As the federal government goes into the third day of its shutdown, the Department of Health and Human Services has a contingency staffing plan set to take effect that would continue the HHS’s operations in many areas.

While the plan calls for HHS to furlough half of its staff as of day two of a near-term funding hiatus, the Medicare program would continue largely without disruption during a short-term lapse as well as the Centers for Medicare and Medicaid Services’ other non-discretionary activities.

However, the activities of other agencies—such as the Office of the National Coordinator for Health Information Technology—would not continue under the plan.

“ONC will be unable to continue work on standards coordination, implementation, and testing as required by the Health Information Technology for Economic and Clinical Health Act and the 21st Century Cures (Cures) Act,” states the HHS document.

In addition, the agency “will be unable to increase interoperability and coordinate federal efforts to ensure improvements of usability related to the use of health IT” and “will not continue working with its partners to combat information blocking and advance other policy and rulemaking activities as required under the Cures Act.”

Also See: Government shutdown won’t affect ICD-10 rollout, CMS says

HHS estimates that 536 staff—excluding those otherwise authorized by law--would be exempted from the furloughs for the protection of computer data, of which 140 personnel at the National Institutes of Health would be exempted to maintain computerized systems to support research and clinical patient care.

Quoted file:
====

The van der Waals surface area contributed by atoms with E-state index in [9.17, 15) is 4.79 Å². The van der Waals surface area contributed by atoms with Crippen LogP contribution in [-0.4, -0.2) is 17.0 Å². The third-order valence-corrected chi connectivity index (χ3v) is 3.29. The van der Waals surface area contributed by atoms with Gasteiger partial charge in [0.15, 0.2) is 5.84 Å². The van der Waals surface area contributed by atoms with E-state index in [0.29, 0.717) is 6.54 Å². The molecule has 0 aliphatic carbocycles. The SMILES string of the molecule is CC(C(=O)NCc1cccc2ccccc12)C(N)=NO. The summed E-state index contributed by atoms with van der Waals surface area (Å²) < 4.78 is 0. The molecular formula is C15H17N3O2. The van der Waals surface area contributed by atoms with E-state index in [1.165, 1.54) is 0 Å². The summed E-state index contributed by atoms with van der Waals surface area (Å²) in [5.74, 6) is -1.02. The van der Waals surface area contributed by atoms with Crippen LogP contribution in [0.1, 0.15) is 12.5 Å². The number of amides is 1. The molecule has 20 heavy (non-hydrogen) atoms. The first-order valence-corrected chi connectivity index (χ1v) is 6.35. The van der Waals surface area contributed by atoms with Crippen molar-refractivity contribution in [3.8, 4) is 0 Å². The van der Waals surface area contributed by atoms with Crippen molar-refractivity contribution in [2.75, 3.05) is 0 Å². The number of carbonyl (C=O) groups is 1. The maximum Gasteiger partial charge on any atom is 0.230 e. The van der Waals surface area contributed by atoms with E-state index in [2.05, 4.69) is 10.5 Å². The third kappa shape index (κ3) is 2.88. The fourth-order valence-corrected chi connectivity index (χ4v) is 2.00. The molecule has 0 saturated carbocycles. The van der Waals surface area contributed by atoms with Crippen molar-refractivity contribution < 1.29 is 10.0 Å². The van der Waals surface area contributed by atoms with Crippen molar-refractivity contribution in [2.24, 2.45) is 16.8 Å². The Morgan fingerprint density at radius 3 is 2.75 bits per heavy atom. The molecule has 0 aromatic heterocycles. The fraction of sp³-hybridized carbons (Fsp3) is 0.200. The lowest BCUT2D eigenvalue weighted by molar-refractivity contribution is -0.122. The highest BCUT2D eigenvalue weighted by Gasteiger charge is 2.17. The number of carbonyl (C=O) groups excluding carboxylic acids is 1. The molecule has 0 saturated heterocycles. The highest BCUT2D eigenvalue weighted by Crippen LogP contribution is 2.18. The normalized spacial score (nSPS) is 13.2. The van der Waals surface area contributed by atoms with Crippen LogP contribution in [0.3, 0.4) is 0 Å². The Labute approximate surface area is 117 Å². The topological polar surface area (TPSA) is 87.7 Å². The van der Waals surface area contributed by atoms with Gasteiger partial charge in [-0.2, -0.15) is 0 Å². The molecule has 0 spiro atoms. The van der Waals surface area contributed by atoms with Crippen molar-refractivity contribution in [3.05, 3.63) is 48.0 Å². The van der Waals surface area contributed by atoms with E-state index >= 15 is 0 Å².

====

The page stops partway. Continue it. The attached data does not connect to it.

“The majority of retained individuals would be for the maintenance of the hospital data network, clinical research information system, picture archiving and communications systems, radiology information systems and other components directly related to the electronic patient medical record (e.g., patient care unit workstations on wheels and bar coding devices),” according to the plan.

Further, other retained employees “would be necessary to curate concurrent toxicologic data from external contractor sites requiring sophisticated data-handling expertise to prevent corruption of data streams, as well as to ensure the integrity of experimental data systems.”

However, HHS adds that during a shutdown “there would be no routine updating of databases that is normally a major part of these database operations” and that “the plan for continuation of IT infrastructure services represents only the bare minimum to sustain the essential infrastructure for keeping the National Library of Medicine data center operational for serving the external biomedical databases that are used in the provision of non-Federal healthcare.”

According to HHS, the plan “represents initial estimates for HHS activities under a lapse” in congressional appropriations and that over the duration of any lapse, the agency “would continue to review its resources and authorities to minimize impact of such a lapse.”

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